Michael Lewis, Chief Executive Officer, of E.ON told the committee: “Our concern with the energy security strategy is that it was actually an energy supply strategy, and we also need an energy demand strategy—in other words, energy efficiency. For us, that was the big gap. These are things that we can do quickly. These are things that we can ramp up for vulnerable customers very quickly.
“We were very disappointed that the Government did not address that directly, because that is the silver bullet for solving some of our short-term energy problems—a massive investment in energy efficiency. We have far too many poorly insulated homes in the UK—the worst in Europe—and we do not have a coherent approach to upgrading them. The ECO system—the energy company obligation—is a tried and tested method. We would like to see that doubled, but funded through taxpayer funds, not through bills, because that would add more to energy bills.”
Keith Anderson, Chief Executive Officer of ScottishPower, told the committee that he supported the long-term direction of travel but was deeply concerned about the lack of short-term action.
He said: “if you convert to electricity and renewables, it drives the price down. What the document does not tackle is the short-term issue and the short-term need. My urge and push for the Chancellor is to bring in something much more radical and fundamental. That is why I think the deficit fund should come in and why we should then move to a social tariff.
“I am hugely—massively—concerned for people, for anyone out there. There are so many people who are really going to struggle with this issue. We are seeing the start of that with our customers. My biggest concern is for when we get to October, particularly around the most vulnerable and poorest. It has got to a stage now where I honestly believe that the size and scale of this is beyond what I can deal with. It is beyond what I think this industry can deal with. It needs a massive, significant shift in Government policy and approach towards this.”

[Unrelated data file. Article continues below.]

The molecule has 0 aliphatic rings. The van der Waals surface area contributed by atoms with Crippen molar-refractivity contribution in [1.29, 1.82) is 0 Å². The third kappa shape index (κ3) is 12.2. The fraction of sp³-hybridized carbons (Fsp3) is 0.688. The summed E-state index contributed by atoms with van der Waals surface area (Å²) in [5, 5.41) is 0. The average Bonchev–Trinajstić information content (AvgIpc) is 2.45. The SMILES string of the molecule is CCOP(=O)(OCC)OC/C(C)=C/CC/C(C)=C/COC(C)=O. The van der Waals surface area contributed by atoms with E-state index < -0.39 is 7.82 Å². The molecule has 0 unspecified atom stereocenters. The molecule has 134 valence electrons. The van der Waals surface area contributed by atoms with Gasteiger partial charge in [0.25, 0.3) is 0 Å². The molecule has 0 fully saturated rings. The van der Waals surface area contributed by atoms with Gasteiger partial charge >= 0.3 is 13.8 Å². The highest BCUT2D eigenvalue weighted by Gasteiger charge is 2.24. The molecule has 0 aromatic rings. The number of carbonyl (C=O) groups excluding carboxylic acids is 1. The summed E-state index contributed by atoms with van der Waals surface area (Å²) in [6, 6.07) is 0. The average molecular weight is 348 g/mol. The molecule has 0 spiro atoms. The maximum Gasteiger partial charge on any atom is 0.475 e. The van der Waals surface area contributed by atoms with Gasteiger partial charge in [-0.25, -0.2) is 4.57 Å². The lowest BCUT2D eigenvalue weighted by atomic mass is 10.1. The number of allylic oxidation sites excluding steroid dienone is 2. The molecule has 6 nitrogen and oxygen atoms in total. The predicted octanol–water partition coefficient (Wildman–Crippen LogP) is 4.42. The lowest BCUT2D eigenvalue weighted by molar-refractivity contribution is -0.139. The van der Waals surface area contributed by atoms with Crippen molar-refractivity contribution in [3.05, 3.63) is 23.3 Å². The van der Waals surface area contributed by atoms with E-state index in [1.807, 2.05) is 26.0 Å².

Scotland’s elected representatives overwhelmingly support immediate action to help consumers struggling with huge bill increases. An energy crisis like the one we are currently experiencing demands a radical response. The UK Government has done little or nothing to help.
A windfall tax whilst prices remain high would be an effective way to fund help for consumers in the short term. That could be used to reduce bills but we also need a massive drive for energy efficiency. These should be funded by general taxation and not through energy bills. That is a regressive way to fund investment – already the poorest who are on pre-payment meters have to pay more, and standing charges are a bigger proportion of their costs.
This situation is likely to fuel demands for independence – the levers of power to address the energy crisis are not in Scotland’s hands..